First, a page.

nytheatre.com review by Martin Denton
June 18, 2008
Eric Lockley's one-man play Last Laugh introduces us to two African American entertainers. We meet Noman Whitfield in his natural habitat (i.e., on stage, in top hat and tails). His flattened-out voice feels a little unexpected, something Noman defuses right up front by telling us that he's known as the "whitest black man" in show business. He sings, dances, tells jokes. Most of his jokes are about race—thinly disguised diatribes about the foolhardiness of non-assimilation.
Lincoln Berry is in his living room, where he's being interviewed by a reporter. Tonight he is going to receive an award from the NAMCP ("the National Association of the Maintainment of Colored People"), for his contributions to film as the character "Slowfeet." Slowfeet is very much in the Amos-and-Andy mold: a slow-moving and seemingly dim-witted servant who is constantly getting in trouble with (and seems to live in continual fear of) his white master. Black audiences love Slowfeet, we're told, and now it looks like he may be about to "cross over" into more mainstream popularity.
Lockley interweaves our time with these characters during Last Laugh, so that we switch—more and more rapidly—from one to the other throughout the play. Early on, it's clear that Noman and Lincoln are two sides of one sadly self-loathing coin. As the play progresses, we understand that the relationship between these two characters may be even more complicated and symbiotic than that.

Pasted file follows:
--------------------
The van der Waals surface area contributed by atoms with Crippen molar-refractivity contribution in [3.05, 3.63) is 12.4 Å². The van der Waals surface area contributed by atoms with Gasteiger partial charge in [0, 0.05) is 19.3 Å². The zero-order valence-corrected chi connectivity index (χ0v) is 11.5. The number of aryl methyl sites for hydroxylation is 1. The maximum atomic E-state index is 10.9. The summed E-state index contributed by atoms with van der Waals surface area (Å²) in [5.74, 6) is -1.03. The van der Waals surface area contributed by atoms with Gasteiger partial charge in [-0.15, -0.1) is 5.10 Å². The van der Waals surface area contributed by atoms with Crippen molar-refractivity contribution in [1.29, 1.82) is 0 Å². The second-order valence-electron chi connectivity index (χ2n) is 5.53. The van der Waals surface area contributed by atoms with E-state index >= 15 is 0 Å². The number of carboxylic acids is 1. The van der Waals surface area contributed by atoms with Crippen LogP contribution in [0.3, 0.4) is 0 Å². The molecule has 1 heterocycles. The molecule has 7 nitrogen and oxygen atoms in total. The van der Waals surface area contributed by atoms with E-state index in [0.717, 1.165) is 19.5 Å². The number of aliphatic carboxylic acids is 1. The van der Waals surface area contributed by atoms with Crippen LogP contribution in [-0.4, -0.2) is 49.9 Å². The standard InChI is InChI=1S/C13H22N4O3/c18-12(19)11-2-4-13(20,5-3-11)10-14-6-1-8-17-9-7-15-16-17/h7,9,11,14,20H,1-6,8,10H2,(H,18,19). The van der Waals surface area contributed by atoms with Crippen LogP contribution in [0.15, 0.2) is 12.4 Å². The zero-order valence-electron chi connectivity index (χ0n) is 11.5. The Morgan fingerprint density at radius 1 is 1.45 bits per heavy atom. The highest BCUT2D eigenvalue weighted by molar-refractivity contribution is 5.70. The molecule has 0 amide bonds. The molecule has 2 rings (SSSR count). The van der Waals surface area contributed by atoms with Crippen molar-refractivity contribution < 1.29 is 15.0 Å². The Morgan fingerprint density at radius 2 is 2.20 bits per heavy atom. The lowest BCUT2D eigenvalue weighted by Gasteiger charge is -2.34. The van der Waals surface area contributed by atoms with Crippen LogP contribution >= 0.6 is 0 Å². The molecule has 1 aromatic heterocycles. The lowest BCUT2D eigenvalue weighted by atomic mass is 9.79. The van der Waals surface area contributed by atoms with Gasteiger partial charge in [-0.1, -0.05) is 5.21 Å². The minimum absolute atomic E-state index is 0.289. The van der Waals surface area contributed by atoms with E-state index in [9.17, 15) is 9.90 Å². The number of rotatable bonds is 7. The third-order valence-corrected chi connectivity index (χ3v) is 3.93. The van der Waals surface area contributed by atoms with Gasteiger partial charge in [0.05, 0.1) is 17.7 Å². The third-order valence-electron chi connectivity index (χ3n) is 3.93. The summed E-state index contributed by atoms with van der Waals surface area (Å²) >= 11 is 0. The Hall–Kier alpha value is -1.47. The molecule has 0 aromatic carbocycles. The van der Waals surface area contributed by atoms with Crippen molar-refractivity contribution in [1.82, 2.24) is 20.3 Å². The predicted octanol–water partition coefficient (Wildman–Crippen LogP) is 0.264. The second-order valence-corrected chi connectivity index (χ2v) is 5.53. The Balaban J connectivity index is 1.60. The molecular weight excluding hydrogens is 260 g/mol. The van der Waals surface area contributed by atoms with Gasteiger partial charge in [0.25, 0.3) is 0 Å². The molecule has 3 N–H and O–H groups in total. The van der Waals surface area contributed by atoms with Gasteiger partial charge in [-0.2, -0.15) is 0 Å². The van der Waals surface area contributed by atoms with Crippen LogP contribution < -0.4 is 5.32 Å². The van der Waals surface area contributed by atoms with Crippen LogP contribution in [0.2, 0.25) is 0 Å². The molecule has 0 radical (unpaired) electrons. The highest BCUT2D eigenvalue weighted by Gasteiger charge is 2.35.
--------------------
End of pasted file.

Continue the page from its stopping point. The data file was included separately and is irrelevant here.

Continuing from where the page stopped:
It's compelling and important work that reminds us how treacherous it is to try to navigate a path toward success against the odds of irrational, institutionalized bigotry; in this regard, Last Laugh transcends the issue of racism to take in every kind of hurtful pop culture stereotype, from Queer Eye for the Straight Guy to Tonto.
But the play trades specifically in the problems of African Americans, and I couldn't help wishing that the time period and the intended allusions were a bit clearer. Lincoln/Slowfeet feels very much modeled on Stepin Fetchit; Noman has some Sammy Davis, Jr. in him. That's two different eras already, and neither is what you'd call contemporary: Lockley might do well to explore more recent icons to really fill out his portrait of how African Americans portray themselves—and why.
If the structure of Last Laugh is a bit shaky, though, the performance is assuredly not. Lockley is a dynamo, inhabiting both of these characters and others with outsized brio and unstoppable energy. He can be endearing one moment and hilarious the next, and then jolt us with something jarringly authentic and disturbing from our collective past. He's an actor to keep an eye on, and I will be doing just that.